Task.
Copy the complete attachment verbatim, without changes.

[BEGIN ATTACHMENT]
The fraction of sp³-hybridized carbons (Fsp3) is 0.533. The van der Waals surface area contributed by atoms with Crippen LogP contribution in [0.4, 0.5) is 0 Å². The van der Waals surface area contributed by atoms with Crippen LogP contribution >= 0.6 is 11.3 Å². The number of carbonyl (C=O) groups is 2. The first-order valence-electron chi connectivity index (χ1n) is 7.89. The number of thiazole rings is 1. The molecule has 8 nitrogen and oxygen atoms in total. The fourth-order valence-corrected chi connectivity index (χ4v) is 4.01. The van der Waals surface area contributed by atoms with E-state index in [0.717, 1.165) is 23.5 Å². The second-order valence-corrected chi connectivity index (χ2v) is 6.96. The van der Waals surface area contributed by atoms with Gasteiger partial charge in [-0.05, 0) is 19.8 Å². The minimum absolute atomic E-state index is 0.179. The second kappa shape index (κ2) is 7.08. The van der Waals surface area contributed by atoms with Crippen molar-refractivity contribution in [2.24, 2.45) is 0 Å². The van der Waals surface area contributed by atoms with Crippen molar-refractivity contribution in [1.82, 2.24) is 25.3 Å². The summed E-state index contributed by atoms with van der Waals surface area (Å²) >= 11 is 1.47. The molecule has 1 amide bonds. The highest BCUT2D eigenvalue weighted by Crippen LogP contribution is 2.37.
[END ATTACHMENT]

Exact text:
The fraction of sp³-hybridized carbons (Fsp3) is 0.533. The van der Waals surface area contributed by atoms with Crippen LogP contribution in [0.4, 0.5) is 0 Å². The van der Waals surface area contributed by atoms with Crippen LogP contribution >= 0.6 is 11.3 Å². The number of carbonyl (C=O) groups is 2. The first-order valence-electron chi connectivity index (χ1n) is 7.89. The number of thiazole rings is 1. The molecule has 8 nitrogen and oxygen atoms in total. The fourth-order valence-corrected chi connectivity index (χ4v) is 4.01. The van der Waals surface area contributed by atoms with E-state index in [0.717, 1.165) is 23.5 Å². The second-order valence-corrected chi connectivity index (χ2v) is 6.96. The van der Waals surface area contributed by atoms with Gasteiger partial charge in [-0.05, 0) is 19.8 Å². The minimum absolute atomic E-state index is 0.179. The second kappa shape index (κ2) is 7.08. The van der Waals surface area contributed by atoms with Crippen molar-refractivity contribution in [2.24, 2.45) is 0 Å². The van der Waals surface area contributed by atoms with Crippen molar-refractivity contribution in [1.82, 2.24) is 25.3 Å². The summed E-state index contributed by atoms with van der Waals surface area (Å²) >= 11 is 1.47. The molecule has 1 amide bonds. The highest BCUT2D eigenvalue weighted by Crippen LogP contribution is 2.37.